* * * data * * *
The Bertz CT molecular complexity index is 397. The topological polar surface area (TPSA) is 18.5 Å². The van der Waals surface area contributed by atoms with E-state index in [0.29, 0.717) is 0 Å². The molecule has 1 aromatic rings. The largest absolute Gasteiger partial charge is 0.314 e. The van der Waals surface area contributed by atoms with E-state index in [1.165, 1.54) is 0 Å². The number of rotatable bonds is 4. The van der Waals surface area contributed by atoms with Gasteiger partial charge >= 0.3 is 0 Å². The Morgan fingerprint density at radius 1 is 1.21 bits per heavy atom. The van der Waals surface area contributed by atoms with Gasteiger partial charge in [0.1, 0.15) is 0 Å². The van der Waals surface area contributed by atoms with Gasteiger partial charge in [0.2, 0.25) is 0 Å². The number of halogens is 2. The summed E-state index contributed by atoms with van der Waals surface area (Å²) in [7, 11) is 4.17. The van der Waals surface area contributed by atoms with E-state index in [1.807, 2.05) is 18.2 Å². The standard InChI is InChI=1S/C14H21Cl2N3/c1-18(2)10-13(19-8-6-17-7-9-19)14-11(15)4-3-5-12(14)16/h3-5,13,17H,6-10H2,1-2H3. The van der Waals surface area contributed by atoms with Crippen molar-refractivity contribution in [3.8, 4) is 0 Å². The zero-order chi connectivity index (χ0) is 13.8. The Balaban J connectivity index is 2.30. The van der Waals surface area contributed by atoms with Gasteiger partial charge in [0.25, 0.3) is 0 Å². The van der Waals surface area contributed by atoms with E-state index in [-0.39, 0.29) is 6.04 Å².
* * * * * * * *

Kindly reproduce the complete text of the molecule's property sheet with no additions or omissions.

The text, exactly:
The Bertz CT molecular complexity index is 397. The topological polar surface area (TPSA) is 18.5 Å². The van der Waals surface area contributed by atoms with E-state index in [0.29, 0.717) is 0 Å². The molecule has 1 aromatic rings. The largest absolute Gasteiger partial charge is 0.314 e. The van der Waals surface area contributed by atoms with E-state index in [1.165, 1.54) is 0 Å². The number of rotatable bonds is 4. The van der Waals surface area contributed by atoms with Gasteiger partial charge >= 0.3 is 0 Å². The Morgan fingerprint density at radius 1 is 1.21 bits per heavy atom. The van der Waals surface area contributed by atoms with Gasteiger partial charge in [0.1, 0.15) is 0 Å². The van der Waals surface area contributed by atoms with Gasteiger partial charge in [0.2, 0.25) is 0 Å². The number of halogens is 2. The summed E-state index contributed by atoms with van der Waals surface area (Å²) in [7, 11) is 4.17. The van der Waals surface area contributed by atoms with E-state index in [1.807, 2.05) is 18.2 Å². The standard InChI is InChI=1S/C14H21Cl2N3/c1-18(2)10-13(19-8-6-17-7-9-19)14-11(15)4-3-5-12(14)16/h3-5,13,17H,6-10H2,1-2H3. The van der Waals surface area contributed by atoms with Crippen molar-refractivity contribution in [3.8, 4) is 0 Å². The zero-order chi connectivity index (χ0) is 13.8. The Balaban J connectivity index is 2.30. The van der Waals surface area contributed by atoms with Gasteiger partial charge in [0.25, 0.3) is 0 Å². The van der Waals surface area contributed by atoms with E-state index in [-0.39, 0.29) is 6.04 Å².